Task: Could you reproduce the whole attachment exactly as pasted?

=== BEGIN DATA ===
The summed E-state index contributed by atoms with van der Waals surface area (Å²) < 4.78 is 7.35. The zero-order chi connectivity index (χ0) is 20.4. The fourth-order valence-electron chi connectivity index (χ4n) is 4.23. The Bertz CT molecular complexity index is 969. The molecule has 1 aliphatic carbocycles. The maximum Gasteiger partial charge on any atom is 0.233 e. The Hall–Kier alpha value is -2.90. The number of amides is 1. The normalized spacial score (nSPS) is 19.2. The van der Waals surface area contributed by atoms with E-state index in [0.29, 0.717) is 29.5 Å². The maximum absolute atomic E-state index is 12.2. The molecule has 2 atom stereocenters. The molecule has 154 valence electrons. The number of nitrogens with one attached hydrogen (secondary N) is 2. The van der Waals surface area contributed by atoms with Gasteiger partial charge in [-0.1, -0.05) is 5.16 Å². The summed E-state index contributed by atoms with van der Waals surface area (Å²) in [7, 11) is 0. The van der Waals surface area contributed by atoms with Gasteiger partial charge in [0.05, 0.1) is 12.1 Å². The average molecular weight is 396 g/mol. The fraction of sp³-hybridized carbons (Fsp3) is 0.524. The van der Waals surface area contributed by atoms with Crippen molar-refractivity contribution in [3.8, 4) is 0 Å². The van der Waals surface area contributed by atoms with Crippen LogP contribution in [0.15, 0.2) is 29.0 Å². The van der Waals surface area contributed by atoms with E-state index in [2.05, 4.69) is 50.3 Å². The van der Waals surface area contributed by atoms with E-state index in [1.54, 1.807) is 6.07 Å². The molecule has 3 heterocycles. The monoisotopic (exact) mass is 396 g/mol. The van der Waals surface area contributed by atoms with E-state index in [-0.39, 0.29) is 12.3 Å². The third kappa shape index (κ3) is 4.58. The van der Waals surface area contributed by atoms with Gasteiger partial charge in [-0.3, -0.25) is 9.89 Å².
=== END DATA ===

The summed E-state index contributed by atoms with van der Waals surface area (Å²) < 4.78 is 7.35. The zero-order chi connectivity index (χ0) is 20.4. The fourth-order valence-electron chi connectivity index (χ4n) is 4.23. The Bertz CT molecular complexity index is 969. The molecule has 1 aliphatic carbocycles. The maximum Gasteiger partial charge on any atom is 0.233 e. The Hall–Kier alpha value is -2.90. The number of amides is 1. The normalized spacial score (nSPS) is 19.2. The van der Waals surface area contributed by atoms with E-state index in [0.29, 0.717) is 29.5 Å². The maximum absolute atomic E-state index is 12.2. The molecule has 2 atom stereocenters. The molecule has 154 valence electrons. The number of nitrogens with one attached hydrogen (secondary N) is 2. The van der Waals surface area contributed by atoms with Gasteiger partial charge in [-0.1, -0.05) is 5.16 Å². The summed E-state index contributed by atoms with van der Waals surface area (Å²) in [7, 11) is 0. The van der Waals surface area contributed by atoms with Gasteiger partial charge in [0.05, 0.1) is 12.1 Å². The average molecular weight is 396 g/mol. The fraction of sp³-hybridized carbons (Fsp3) is 0.524. The van der Waals surface area contributed by atoms with Crippen molar-refractivity contribution in [3.8, 4) is 0 Å². The van der Waals surface area contributed by atoms with Crippen LogP contribution in [0.15, 0.2) is 29.0 Å². The van der Waals surface area contributed by atoms with E-state index in [2.05, 4.69) is 50.3 Å². The van der Waals surface area contributed by atoms with E-state index in [1.54, 1.807) is 6.07 Å². The molecule has 3 heterocycles. The monoisotopic (exact) mass is 396 g/mol. The van der Waals surface area contributed by atoms with E-state index in [-0.39, 0.29) is 12.3 Å². The third kappa shape index (κ3) is 4.58. The van der Waals surface area contributed by atoms with Gasteiger partial charge in [-0.3, -0.25) is 9.89 Å².